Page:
There are many outside aggressors and unfriendly neighbors that are playing war games inside our borders, but those parties are able to do so because we give them the space to do so. There is no doubt that all the world’s leading intelligence organizations, and a few black ones, are operating within our borders, recruiting, turning and using Pakistanis, Afghans, Uzbeks, Chechnyas, and Tajiks to wage war against the state and the military. While India is firing on our soldiers across the Line of Control and near Sialkot, “our government” wants to extend Most Favored Nation status to them. While we are fighting the terrorists that are controlled from Kabul in FATA, our government wants to continue normal political relations with Afghanistan, as they sit on their hands refusing to eliminate the safe havens they created on their side of the border. Our COAS flew to Kabul, one day after the attack on Army Public School, to issue an ultimatum, but when the Ghani government saw that Pakistan’s government didn’t know what to do, they stepped back and said figure out your policy and strategy first, then ask us to help you.

The second problem we have is the “deer in the headlights” moment that our government and its spokespeople seem to have all too often. For those who don’t understand, a deer in the headlights moment is what happens when you catch a deer, or any other animal, at night staring into your headlights right before you run them over. You know, it’s like when former Prime Minister Gilani was asked by Becky Anderson on CNN, “a third of the Pakistanis want to leave the country. That’s what the latest Gallup poll says.” Gilani, the arrogant weak-willed politician, said without missing a step, “Then why don’t they leave?” He smirked and continued, “Who is stopping them?” That’s the Prime Minister of the country talking about the people who he is supposed to represent. Who is stopping them, Mr. Prime Minister? Really?

Then, more recently, again on CNN, Christiane Amanpour, asked Lt. General Asim Bajwa whether Pakistan’s military was capable of going after every last terrorist indiscriminately. Bajwa, a purely professional military man, replied, “I would say this is an insult to the Pakistani people and Pakistani forces, if you ask this kind of question.” Amanpour wasn’t deterred and takes every answer from Bajwa apart in her CNN blog.

“Our government” raised the issues with the portrayal of Pakistan in the fictional Homeland HBO drama from our embassies and consulates, but didn’t comment or do the same on the interview with Lt. General Bajwa. Fiction vs. Real Life and “our government” chose fiction to defend us against.

Deer in the headlights. Freeze. Thud. Dead.

Maybe we are what they say we are. Maybe we are what they portray us to be. Maybe we should just give in and admit that we are whatever they say we are.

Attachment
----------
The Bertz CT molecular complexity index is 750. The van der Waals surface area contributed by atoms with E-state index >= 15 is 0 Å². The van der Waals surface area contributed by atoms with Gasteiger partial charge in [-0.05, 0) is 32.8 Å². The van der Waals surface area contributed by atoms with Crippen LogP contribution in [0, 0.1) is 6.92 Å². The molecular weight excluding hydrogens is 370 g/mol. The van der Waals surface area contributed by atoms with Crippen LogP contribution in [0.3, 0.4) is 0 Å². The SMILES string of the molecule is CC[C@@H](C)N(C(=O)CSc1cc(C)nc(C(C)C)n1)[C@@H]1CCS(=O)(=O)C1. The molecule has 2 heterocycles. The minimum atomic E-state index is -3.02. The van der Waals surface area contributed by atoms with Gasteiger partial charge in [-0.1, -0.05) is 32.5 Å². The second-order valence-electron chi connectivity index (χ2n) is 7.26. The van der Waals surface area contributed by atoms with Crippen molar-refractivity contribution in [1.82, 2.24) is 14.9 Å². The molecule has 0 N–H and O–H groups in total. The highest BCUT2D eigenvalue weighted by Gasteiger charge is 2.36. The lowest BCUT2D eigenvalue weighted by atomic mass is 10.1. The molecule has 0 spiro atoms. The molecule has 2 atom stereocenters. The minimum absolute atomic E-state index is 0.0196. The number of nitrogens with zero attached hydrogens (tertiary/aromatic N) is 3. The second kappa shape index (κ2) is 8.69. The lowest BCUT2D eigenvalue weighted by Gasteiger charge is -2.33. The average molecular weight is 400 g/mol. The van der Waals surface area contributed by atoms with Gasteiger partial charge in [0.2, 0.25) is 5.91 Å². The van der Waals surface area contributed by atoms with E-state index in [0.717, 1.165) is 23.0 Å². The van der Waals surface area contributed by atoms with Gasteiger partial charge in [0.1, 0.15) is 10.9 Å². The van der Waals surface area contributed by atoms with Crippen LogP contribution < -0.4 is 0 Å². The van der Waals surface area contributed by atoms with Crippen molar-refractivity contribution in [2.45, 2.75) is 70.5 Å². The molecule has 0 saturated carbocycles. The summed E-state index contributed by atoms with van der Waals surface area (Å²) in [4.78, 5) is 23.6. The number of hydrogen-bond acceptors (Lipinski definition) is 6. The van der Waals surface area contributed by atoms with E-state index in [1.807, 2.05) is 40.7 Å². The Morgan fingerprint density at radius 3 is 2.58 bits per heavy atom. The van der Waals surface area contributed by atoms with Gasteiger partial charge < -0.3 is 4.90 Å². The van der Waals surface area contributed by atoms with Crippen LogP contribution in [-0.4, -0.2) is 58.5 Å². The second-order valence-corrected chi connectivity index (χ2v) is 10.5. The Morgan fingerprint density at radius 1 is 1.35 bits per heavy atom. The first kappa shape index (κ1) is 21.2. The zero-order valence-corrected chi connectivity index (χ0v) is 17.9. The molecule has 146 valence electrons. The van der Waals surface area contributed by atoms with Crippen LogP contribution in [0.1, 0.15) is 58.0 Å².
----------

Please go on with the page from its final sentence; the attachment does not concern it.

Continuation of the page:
Are you ready to be called a terrorist simply because you are Pakistani?

Personally, I am not and I don’t think the majority of my fellow Pakistanis are either. With a government so inept that it is unable to handle the supply of petrol within the country, how can we expect them to be intelligent enough to answer real questions from journalists that actually do research and come prepared? Becky Anderson and Christiane Amanpour are not the lightweights that we see nightly on our television screens. They prepare for each interview. They come ready to take politicians down. No, they are not the people that we want the politicians of Pakistan answering questions from. No, we have suffered enough embarrassment at their hands.

So here’s what I am doing. I am ringing the bells from the steeple. I am blowing the trumpet. I am raising the war cry and a call to arms to all Pakistanis that want to become the wall between the world’s interrogators and the image of this nation. If you are tired of listening to politicians lie and mislead domestic media, only to be taken out by the international media, I want you to join me and become a voice for a positive Pakistan, a strong Pakistan, and a defiant Pakistan. We are not what they say we are and we are going to tell them on every forum, every news website and every information battlefield.

Take a lesson from the children of Army Public School and remember their words – I am a great fighter because I am of your blood – and adopt their spirit, resolve and determination.

As we raise our voices for a better Pakistan, those countrymen of ours, who are too shy to join the battle, will join us and stand proud of the country that we are, the history that we share, the culture that defines us and the spirit that makes us great.

Are you ready to stand for Pakistan? Or will she continue to stand alone, beaten and tormented because we can’t protect her?

Pakistan Paindabad. Pakistan Zindabad.